After talking to a few people who were learning LabVIEW Object-Oriented Programming (LVOOP) at NIWeek, I decided to revisit an introduction to LVOOP here on my blog.
You can think of a LabVIEW Class (LVClass) as a cluster with superpowers. An LVClass has many of the advantages of a type definition but it also gives you much more.
Creating a LabVIEW Class
To create an LVClass, you should be in a Project. (It’s not required, but I strongly recommend it).
Right-click on a target (such as My Computer) in your Project Explorer window and select “New>>Class.”
A dialog will ask you to name your LVClass. Let’s say you name it “Widget.” Two items will appear in your Project tree: Widget.lvclass and Widget.ctl.
The CTL item is not a separate file on disk. It is the private data control for the LVClass. Every LVClass must have one (and only one) private data control, and it is saved in the .lvclass file on disk.
Edit the CTL file and you will see an empty cluster. This is the heart of your LVClass. It is where you define the data members.
Let’s say you want two data members: a Color box and a Boolean. You simply add controls to the cluster.
You may think there is a similarity between this Widget class private data control and a type definition. And you would be correct! But the users of this LVClass cannot unbundle the cluster to access the elements – only VIs that are members of the LVClass can do that.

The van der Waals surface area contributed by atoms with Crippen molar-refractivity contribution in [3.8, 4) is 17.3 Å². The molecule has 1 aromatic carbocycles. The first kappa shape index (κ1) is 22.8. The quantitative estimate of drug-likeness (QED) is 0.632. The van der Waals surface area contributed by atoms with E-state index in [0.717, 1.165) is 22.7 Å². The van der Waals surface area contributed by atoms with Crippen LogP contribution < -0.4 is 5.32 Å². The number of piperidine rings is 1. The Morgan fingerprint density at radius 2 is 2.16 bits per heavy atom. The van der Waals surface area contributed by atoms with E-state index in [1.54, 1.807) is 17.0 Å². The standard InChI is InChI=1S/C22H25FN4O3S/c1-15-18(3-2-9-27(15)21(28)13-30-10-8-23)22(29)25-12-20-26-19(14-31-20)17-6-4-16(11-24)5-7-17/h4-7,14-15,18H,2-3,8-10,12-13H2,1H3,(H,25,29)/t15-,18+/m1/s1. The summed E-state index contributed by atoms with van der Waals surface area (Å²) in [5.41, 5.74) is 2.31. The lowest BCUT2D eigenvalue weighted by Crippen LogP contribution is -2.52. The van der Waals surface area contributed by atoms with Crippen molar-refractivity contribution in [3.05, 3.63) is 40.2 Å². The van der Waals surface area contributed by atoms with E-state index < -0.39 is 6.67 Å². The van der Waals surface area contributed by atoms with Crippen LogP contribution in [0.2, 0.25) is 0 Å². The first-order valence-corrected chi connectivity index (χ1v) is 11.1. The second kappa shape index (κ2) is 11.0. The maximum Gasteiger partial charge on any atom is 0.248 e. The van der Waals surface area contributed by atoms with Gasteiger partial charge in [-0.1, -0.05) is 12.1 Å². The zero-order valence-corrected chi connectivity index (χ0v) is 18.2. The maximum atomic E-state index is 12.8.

If you want VIs outside of the LVClass to know about a data member – for example, to be able to read the value of the color box – then you need to create a VI for Data Member Access. Rather than bundling/unbundling the cluster, VIs outside of the class must use the interface VI.
So you can think of an LVClass as being like a type def cluster that’s a “black box” to the VIs that use it. They can “see” the interfaces (e.g. that they can read a color) but they have no idea what else is in the cluster.
The encapsulation of the LVClass also makes it easy to perform actions whenever a data member is read or written. As the designer of the LVClass, you know that there is no way a VI can read or write these data members without going through the VI interfaces you have created for the LVClass.
More on LVClasses later! If you have any questions on the basics, feel free to post them in the Comments. If you have any questions beyond the basics, there’s this place online where the most amazing experts hang out called LAVA…
View the full article
[Eyes on VIs] Intro to LVOOP – Part 1
No replies to this topic